Dixie Meadows is a smudge of vibrant green in an otherwise muted pink and tan landscape. To travel there from Fallon, Nevada, the nearest city, one must first drive 40 miles east on US Route 50, a stretch of highway known as the “loneliest road in America,” and then another 40 miles north on a gravel road into Dixie Valley, a low-lying plain between the Stillwater Range and the Clan Alpine Mountains. Desert shrubs extend as far as the eye can see, until a shimmer of water appears on the horizon—the first sign of a desert oasis. Fed by a series of over 100 seeps and springs, these 760 lush acres at the foot of the Stillwater mountains encompass the entire global range of the endangered Dixie Valley toad. They are also a “surface expression,” as geologists put it, of an as-yet untapped geothermal energy source.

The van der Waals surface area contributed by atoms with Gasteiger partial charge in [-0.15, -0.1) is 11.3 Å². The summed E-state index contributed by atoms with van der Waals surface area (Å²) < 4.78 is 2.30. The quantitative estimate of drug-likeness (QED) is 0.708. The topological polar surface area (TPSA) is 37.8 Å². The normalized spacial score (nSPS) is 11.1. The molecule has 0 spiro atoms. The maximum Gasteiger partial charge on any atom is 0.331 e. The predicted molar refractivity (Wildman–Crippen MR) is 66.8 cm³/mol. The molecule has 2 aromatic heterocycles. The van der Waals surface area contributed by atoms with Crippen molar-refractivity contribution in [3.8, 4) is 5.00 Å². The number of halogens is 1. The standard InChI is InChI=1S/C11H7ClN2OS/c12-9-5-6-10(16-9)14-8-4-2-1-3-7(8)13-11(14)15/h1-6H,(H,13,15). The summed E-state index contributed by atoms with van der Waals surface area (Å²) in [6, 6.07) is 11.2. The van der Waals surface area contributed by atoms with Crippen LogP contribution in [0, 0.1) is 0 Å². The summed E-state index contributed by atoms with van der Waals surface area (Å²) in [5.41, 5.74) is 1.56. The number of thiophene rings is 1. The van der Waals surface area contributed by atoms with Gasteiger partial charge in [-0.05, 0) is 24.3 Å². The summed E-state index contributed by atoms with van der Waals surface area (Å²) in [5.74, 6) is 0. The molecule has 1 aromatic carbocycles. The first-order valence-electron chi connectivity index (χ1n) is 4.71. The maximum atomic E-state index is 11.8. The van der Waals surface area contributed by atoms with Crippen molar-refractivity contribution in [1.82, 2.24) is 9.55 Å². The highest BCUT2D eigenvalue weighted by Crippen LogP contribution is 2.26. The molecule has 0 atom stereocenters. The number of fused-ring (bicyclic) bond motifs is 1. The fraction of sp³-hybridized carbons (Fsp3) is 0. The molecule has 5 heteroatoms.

Wearing a straw cowboy hat and using a wooden staff as a walking stick, Patrick Donnelly leads the way into Dixie Meadows’ shoulder-high reeds, where we hope to find the smallest of the western toads. As the Great Basin director of the Center for Biological Diversity, Donnelly campaigned to get the Dixie Valley toad listed as endangered, which the Fish and Wildlife Service did in April on an emergency basis for only the second time in the past 20 years. Donnelly has also worked tirelessly to halt the progress of the largest threat to the Dixie Valley toad and the green oasis it calls home: the Dixie Meadows Geothermal Project. Donnelly is concerned that if the geothermal project proceeds as planned, it will disturb or even dry up the series of hot springs that have created this verdant oasis.